[Announce] GPGME 1.1.6 released

Marcus Brinkmann marcus.brinkmann at ruhr-uni-bochum.de
Thu Jan 10 19:55:41 CET 2008

At Thu, 10 Jan 2008 18:49:00 +0200,
"Alon Bar-Lev" <alon.barlev at gmail.com> wrote:
> > > For example, if you have webmail that holds gpg keys on behalf of its
> > > users... Current implementations enables users to specify passphrase
> > > using html dialog, and pipe the passphrase into the gpg application.
> > > Agent mode is not suitable for this kind of operation.
> >
> > That's a very specialized application domain which requires a ton of
> > further considerations, and a lot of effort to get it "right"
> > (arguably, your assumptions already restrict the feasible security
> > that can be achieved).  Under such circumstances, I don't think it is
> > unreasonable to require some extra effort in choosing an appropriate
> > pinentry solution.  The gpg2 framework allows for a number of
> > solutions here, but which one is best requires careful considerations
> > to the specific requirements.
> This answer is political and not technical... There are working
> applications *NOW* and you are going to break them.

Consider applications using GPGME.  These applications will register a
passphrase callback handler, but with gpg2 it will simply not be used,
and for the application it looks like no passphrase is required to use
the key.

I suggest that if you know about specific applications that work with
gpg but break with gpg2, you let us know about the details and we work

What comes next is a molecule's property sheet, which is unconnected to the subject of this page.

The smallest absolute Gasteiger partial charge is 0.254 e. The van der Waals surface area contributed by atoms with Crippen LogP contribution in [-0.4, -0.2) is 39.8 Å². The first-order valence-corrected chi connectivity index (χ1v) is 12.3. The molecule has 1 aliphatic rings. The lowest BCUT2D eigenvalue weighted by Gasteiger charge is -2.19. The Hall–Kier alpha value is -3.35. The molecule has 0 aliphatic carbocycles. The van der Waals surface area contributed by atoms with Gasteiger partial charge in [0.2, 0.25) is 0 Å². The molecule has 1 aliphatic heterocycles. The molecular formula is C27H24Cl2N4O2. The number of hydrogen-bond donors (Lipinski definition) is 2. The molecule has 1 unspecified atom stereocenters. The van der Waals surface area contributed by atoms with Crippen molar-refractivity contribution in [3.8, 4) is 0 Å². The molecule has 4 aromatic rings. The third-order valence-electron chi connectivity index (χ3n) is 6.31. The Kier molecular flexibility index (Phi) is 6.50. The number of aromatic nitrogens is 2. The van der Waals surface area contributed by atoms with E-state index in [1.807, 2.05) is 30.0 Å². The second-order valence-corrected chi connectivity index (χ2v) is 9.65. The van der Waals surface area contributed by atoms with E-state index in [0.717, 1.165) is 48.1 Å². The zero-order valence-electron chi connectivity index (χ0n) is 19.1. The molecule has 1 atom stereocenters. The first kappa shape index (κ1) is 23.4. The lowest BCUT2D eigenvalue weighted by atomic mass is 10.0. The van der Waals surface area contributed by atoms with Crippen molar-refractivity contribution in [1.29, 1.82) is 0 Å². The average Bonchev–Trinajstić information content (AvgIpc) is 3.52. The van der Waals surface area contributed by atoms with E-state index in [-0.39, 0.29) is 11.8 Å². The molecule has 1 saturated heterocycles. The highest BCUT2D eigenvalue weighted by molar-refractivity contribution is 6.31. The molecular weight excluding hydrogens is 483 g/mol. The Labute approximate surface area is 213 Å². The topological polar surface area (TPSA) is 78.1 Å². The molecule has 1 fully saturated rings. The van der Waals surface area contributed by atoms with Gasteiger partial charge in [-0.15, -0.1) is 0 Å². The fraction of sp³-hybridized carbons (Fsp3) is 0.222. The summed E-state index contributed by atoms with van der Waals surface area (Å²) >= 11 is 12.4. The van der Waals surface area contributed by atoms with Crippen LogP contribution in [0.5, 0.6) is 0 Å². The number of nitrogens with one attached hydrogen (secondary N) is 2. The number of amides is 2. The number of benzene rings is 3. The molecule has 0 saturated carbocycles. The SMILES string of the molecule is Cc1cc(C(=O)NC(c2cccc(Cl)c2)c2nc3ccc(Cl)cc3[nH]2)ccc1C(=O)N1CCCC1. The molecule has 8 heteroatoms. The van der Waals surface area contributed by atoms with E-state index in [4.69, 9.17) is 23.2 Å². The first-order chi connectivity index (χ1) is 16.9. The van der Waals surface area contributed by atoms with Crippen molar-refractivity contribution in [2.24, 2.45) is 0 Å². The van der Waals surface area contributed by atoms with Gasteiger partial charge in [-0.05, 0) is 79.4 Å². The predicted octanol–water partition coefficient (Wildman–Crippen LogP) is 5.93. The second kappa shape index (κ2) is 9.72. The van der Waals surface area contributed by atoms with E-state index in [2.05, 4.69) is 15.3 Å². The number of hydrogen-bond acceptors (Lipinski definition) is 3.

something out in each particular case.  This invitation extends to all
software developers and distribution maintainers, of course.  We are
in fact very concerned about backward compatibility, which you can see
by our track record in maintaining the libgcrypt and GPGME API/ABI,
for example.

> But again... this is irrelevant now... from experience you guys will
> do whatever you like, forwarding the issue to distribution
> maintainers.

We want to work together with you and other distribution maintainers,
but we can not promise to never change anything, as that would
preclude useful and important improvements in the architecture.  If
you are concerned about particular problems, we are very interested in
hearing about them.

The issue at hand is, by the way, deeply technical: We want to move to
an architecture where secret key management is unified and properly
encapsulated.  That this makes sense can be seen from the important
use case of smart card readers with number pads, where the pin is
never even seen by the host computer.

This is not a new development.  For example, we have for years refused
to extend GPGME by secret key management interfaces (apart from the
generic edit interface as a work around), specifically because of the
architectural problems such interfaces would create.


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